The research study discussed in the cross-body section, which compared the standing single-arm cable press and bench press, also showed that horizontal pushing forces when performing  the standing single-arm cable press are limited to around 40.8% of one’s bodyweight, rather than of one’s bench press (8). In other words, the heavier the body is, the more horizontal and diagonal pushing force is possible from the standing position due to having more mass to push from. It is important to note that this is not to assert that getting a stronger bench press does not help standing pushing performance, because it can help. These results demonstrate that having more weight can help to improve performance by giving the individual a greater platform from which to push against the opposition as well as better stability to avoid getting knocked over or off-balance.

A mixed approach to program design for resistance exercise that utilizes all four types of resistance exercise may provide superior training results when compared with exclusively using only one type of exercise.

For example, putting on 20 lb of muscle mass for an athlete or client may allow more horizontal and diagonal pushing force from the standing position. This can be achieved for this individual by implementing a mixed training approach by incorporating compound exercises, like the bench press, along with isolation exercise applications, as both of these types of resistance exercise create a more ideal training environment for hypertrophy gains than explosive and cross-body exercises.

Conclusion

Improving general health, building muscle, and increasing functional capacity requires several different resistance exercise components because no single type of resistance exercise will ever be able to address such multifaceted demands fully. A mixed approach to program design for resistance exercise that utilizes all four types of resistance exercise may provide superior training results when compared with exclusively using only one type of exercise. The amount of time spent on each type of resistance exercise per workout and throughout a training week should be manipulated in the program based on which physical qualities are most desired. This is done by designing the exercise program so the client or athlete is spending the most amount of their training time and energy performing the exercise type(s) that create the training environment that most closely reflects their training goals.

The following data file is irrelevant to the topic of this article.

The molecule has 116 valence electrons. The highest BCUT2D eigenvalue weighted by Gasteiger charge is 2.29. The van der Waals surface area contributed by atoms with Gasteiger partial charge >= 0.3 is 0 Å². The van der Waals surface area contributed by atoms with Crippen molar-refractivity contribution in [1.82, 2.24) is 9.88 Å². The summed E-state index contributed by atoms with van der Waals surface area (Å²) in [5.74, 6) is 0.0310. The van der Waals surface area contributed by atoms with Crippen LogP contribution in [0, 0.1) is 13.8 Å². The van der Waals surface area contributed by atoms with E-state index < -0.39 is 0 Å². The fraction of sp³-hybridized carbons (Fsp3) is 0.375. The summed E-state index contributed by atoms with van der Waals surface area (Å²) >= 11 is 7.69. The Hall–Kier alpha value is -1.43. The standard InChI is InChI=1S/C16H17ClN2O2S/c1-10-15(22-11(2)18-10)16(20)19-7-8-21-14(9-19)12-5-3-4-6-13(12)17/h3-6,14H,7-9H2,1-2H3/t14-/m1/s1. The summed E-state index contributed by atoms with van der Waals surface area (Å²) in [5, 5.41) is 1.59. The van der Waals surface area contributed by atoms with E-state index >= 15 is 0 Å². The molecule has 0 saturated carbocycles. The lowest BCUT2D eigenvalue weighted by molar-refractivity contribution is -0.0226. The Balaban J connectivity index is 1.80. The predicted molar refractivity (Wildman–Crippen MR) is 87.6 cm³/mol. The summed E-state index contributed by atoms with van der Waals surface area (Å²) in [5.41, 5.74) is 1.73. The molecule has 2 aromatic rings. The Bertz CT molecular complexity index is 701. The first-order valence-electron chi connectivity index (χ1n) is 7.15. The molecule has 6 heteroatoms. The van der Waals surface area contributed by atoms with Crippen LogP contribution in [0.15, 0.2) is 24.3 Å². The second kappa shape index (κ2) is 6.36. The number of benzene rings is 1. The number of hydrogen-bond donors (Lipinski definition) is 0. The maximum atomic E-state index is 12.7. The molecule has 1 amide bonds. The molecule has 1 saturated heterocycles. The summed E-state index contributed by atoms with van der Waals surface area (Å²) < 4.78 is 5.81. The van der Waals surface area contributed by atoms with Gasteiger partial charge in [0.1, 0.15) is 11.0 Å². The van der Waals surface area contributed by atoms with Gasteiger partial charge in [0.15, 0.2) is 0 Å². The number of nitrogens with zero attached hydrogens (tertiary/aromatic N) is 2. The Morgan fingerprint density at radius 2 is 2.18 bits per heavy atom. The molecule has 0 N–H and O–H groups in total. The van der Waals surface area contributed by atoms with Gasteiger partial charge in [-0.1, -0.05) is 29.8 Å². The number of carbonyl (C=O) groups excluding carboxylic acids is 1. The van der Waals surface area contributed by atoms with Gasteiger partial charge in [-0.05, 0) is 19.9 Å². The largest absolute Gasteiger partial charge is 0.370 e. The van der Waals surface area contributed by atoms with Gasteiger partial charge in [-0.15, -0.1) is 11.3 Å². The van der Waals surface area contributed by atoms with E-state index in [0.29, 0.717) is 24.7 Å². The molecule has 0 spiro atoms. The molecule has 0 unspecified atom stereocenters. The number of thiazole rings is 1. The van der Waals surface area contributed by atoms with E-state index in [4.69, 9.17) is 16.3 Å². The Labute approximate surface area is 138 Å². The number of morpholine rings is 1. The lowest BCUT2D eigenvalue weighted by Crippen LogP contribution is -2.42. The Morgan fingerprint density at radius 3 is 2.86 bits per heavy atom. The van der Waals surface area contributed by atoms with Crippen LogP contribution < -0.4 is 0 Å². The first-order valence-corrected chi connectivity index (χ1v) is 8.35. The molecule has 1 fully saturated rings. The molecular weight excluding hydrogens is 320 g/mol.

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Mixed approach to program design


About the Author

Nick Tumminello is the owner of Performance University, which provides practical fitness education for fitness professionals worldwide, and is the author of the book “Strength Training for Fat Loss.” Tumminello has worked with a variety of clients from National Football League (NFL) athletes to professional bodybuilders and figure models to exercise enthusiasts. He also served as the conditioning coach for the Ground Control Mixed Martial Arts (MMA) Fight Team and is a fitness expert for Reebok. Tumminello has produced 15 DVDs, is a regular contributor to several major fitness magazines and websites, and writes a very popular blog at PerformanceU.net.


References

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  2. Brown, SH, and Cooke, JD. Movement-related phasic muscle activation. I. Relations with temporal profile of movement. Journal of Neurophysiology 63(3): 455-464, 1990.
  3. Ebben, WP. Hamstring activation during lower body resistance training exercises. International Journal of Sports Physiology and Performance. 4(1): 84-96, 2009.
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  5. Logan, G, and McKinney, W. The serape effect. In: Anatomical Kinesiology (3rd ed.). Dubuque, IA: Brown; 287-302, 1970.
  6. Meylan, C, McMaster, T, Cronin, J, Mohammad, NI, Rogers, C, and Deklerk, M. Single-leg lateral, horizontal, and vertical jump assessment: Reliability, interrelationships, and ability to predict sprint and change-of-direction performance. The Journal of Strength and Conditioning Research 23(4): 1140-1147, 2009.
  7. Morrison, S, and Anson, JG. Natural goal-directed movements and the triphasic EMG. Motor Control 3(4): 346-371, 1999.
  8. Santana, JC, Vera-Garcia, FJ, and McGill, SM. A kinetic and electromyographic comparison of the standing cable press and bench press. The Journal of Strength and Conditioning Research 21(4): 1271-1277, 2007.
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  10. JM, Kolber, MJ, and Peterson, MD. Regional differences in muscle activation during hamstrings exercise. The Journal of Strength and Conditioning Research 29(1): 159-164, 2014.
  11. Schoenfeld, BJ, Contreras, B, Willardson, JM, Fontana, F, and Tiryaki-Sonmez, G. Muscle activation during low- versus high- load resistance training in well-trained men. European Journal of Applied Physiology 114(12): 2491-2497, 2014.
  12. Vleeming, A, Pool-Goudzwaard, AL, Stoeckart, R, van Wingerden, JP, and Snijders, CJ. The posterior layer of the thoracolumbar fascia – Its function in load transfer from spine to legs. Spine 20(7): 753-758, 1995.